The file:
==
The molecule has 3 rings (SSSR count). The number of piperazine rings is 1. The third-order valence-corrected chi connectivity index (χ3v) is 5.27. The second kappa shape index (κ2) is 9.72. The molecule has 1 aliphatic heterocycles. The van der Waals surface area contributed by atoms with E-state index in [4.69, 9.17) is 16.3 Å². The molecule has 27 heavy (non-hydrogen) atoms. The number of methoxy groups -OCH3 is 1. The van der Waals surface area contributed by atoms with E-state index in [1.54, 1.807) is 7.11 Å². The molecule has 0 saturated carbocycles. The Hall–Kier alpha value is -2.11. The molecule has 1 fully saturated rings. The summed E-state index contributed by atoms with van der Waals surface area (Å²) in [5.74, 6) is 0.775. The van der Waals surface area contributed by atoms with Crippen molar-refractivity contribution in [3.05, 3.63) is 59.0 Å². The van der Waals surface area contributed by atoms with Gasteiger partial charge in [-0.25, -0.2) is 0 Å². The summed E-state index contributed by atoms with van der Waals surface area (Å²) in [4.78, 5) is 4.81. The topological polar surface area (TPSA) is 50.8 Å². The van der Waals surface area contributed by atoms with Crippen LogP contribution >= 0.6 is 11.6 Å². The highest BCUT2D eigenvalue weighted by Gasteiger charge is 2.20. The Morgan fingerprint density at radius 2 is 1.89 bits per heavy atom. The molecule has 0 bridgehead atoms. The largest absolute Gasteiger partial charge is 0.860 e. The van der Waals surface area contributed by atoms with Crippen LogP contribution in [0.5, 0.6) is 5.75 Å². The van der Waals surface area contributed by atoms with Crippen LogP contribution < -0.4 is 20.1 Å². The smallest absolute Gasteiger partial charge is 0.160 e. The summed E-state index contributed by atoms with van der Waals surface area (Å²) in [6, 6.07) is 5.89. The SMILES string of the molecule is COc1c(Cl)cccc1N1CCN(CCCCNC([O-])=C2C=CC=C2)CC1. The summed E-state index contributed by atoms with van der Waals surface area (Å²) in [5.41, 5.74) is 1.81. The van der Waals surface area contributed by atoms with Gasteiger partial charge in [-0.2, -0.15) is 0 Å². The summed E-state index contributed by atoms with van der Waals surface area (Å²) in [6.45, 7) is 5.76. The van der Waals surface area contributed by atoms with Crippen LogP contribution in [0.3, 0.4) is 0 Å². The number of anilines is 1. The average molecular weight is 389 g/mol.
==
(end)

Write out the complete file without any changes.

The molecule has 3 rings (SSSR count). The number of piperazine rings is 1. The third-order valence-corrected chi connectivity index (χ3v) is 5.27. The second kappa shape index (κ2) is 9.72. The molecule has 1 aliphatic heterocycles. The van der Waals surface area contributed by atoms with E-state index in [4.69, 9.17) is 16.3 Å². The molecule has 27 heavy (non-hydrogen) atoms. The number of methoxy groups -OCH3 is 1. The van der Waals surface area contributed by atoms with E-state index in [1.54, 1.807) is 7.11 Å². The molecule has 0 saturated carbocycles. The Hall–Kier alpha value is -2.11. The molecule has 1 fully saturated rings. The summed E-state index contributed by atoms with van der Waals surface area (Å²) in [5.74, 6) is 0.775. The van der Waals surface area contributed by atoms with Crippen molar-refractivity contribution in [3.05, 3.63) is 59.0 Å². The van der Waals surface area contributed by atoms with Gasteiger partial charge in [-0.25, -0.2) is 0 Å². The summed E-state index contributed by atoms with van der Waals surface area (Å²) in [4.78, 5) is 4.81. The topological polar surface area (TPSA) is 50.8 Å². The van der Waals surface area contributed by atoms with Crippen LogP contribution >= 0.6 is 11.6 Å². The highest BCUT2D eigenvalue weighted by Gasteiger charge is 2.20. The Morgan fingerprint density at radius 2 is 1.89 bits per heavy atom. The molecule has 0 bridgehead atoms. The largest absolute Gasteiger partial charge is 0.860 e. The van der Waals surface area contributed by atoms with Crippen LogP contribution in [0.5, 0.6) is 5.75 Å². The van der Waals surface area contributed by atoms with Crippen LogP contribution < -0.4 is 20.1 Å². The smallest absolute Gasteiger partial charge is 0.160 e. The summed E-state index contributed by atoms with van der Waals surface area (Å²) in [6, 6.07) is 5.89. The SMILES string of the molecule is COc1c(Cl)cccc1N1CCN(CCCCNC([O-])=C2C=CC=C2)CC1. The summed E-state index contributed by atoms with van der Waals surface area (Å²) in [5.41, 5.74) is 1.81. The van der Waals surface area contributed by atoms with Gasteiger partial charge in [-0.2, -0.15) is 0 Å². The summed E-state index contributed by atoms with van der Waals surface area (Å²) in [6.45, 7) is 5.76. The van der Waals surface area contributed by atoms with Crippen LogP contribution in [0.3, 0.4) is 0 Å². The number of anilines is 1. The average molecular weight is 389 g/mol.